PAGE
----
The two-state solution – Israel and Palestine living side by side in peace, with the respective parts of Jerusalem as their capitals – has repeatedly been recognized as the only way forward. The two-state solution cannot happen, though, with Israeli settlements expanding in the West Bank, East Jerusalem encroached upon, Gaza an open-air prison and every movement of people and goods controlled by Israel, with periodic strikes to remind who is in control. There is no respect, no human dignity, no fairness of any kind in this. The two-state solution cannot happen either if the right of Israel to exist is not accepted by the Palestinian population and the Muslim world more broadly, not only on grounds of economic or diplomatic expediency but in a deeper sense of mutual recognition and respect.

One cannot but feel deeply sorry for all the lives that are being lost on both sides of this latest confrontation in the Middle East. Every effort needs to be made by the UN, the EU, states of the region and beyond to bring an end to the killing and destruction. Anybody with clout and reasonable policies that recognize the interests and frustrations of both sides should intervene as soon as possible. This is for the sake of the people directly affected by this war but also for the rest of the region and the world.

Nobody should want to see more people shot or bombed, abducted or mistreated, nobody should have to deal with a population of millions strangled through starvation and severance of basic utilities, nobody should want to see another front with global repercussions festering for months and years and becoming part of a global confrontation. For those believing that they are safely afar let them selfishly think of potential refugee flows, spreading terrorist acts, skyrocketing energy prices and more that could affect them, even across the oceans. For all those trying to play God, let them remember of hubris and its destructive impact first and foremost on those who display it and those around them. For the rest of us, we should not allow anybody claiming to be bringing their heaven on earth to make it hell for all of us.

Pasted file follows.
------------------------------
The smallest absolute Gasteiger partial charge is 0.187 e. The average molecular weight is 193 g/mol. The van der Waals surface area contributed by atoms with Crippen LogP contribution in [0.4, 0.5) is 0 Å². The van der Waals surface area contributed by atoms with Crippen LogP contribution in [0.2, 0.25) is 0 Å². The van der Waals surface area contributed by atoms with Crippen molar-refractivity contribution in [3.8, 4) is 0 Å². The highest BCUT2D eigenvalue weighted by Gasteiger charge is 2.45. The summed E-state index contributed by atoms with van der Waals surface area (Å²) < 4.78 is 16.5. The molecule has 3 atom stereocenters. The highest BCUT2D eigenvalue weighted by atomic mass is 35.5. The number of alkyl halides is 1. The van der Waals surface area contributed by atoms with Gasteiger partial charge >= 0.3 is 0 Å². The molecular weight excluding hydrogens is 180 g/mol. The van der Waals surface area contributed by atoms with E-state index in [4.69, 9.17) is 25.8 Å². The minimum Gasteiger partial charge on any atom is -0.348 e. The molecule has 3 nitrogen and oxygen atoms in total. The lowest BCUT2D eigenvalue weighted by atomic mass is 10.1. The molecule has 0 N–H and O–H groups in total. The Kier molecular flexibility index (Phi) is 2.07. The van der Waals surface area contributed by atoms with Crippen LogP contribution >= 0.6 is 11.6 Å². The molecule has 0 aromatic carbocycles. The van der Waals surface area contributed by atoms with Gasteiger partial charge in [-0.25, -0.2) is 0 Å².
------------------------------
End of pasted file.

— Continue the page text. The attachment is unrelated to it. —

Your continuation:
Georgios Kostakos

Dr Georgios Kostakos is Executive Director of the Brussels-based Foundation for Global Governance and Sustainability (FOGGS). He has been extensively involved in global governance, sustainability and climate-related activities with the United Nations and beyond. The starting point for the work of FOGGS is the need for a new Grand Narrative for a fair, human-centred and inclusive globalization. One of its projects is the UN2100 Initiative for UN reform, which includes the proposal to establish a Global Resilience Council to effectively address non-military threats to human security like climate change and pandemics.

1 comment

  1. 20 October, 2023 @ 10:35 Ingrid

    In complete agreement with Georgios – hubris is almost an understatement for what various actors on the Middle Eastern stage display at the moment. The assumption that anyone can ‘win’ anything as a result of the atrocities and mayhem is a dangerous and delusional misperception here. Can the UN mediators and the Arab League in Cairo and elsewhere talk any sense with the madmen calling themselves leaders?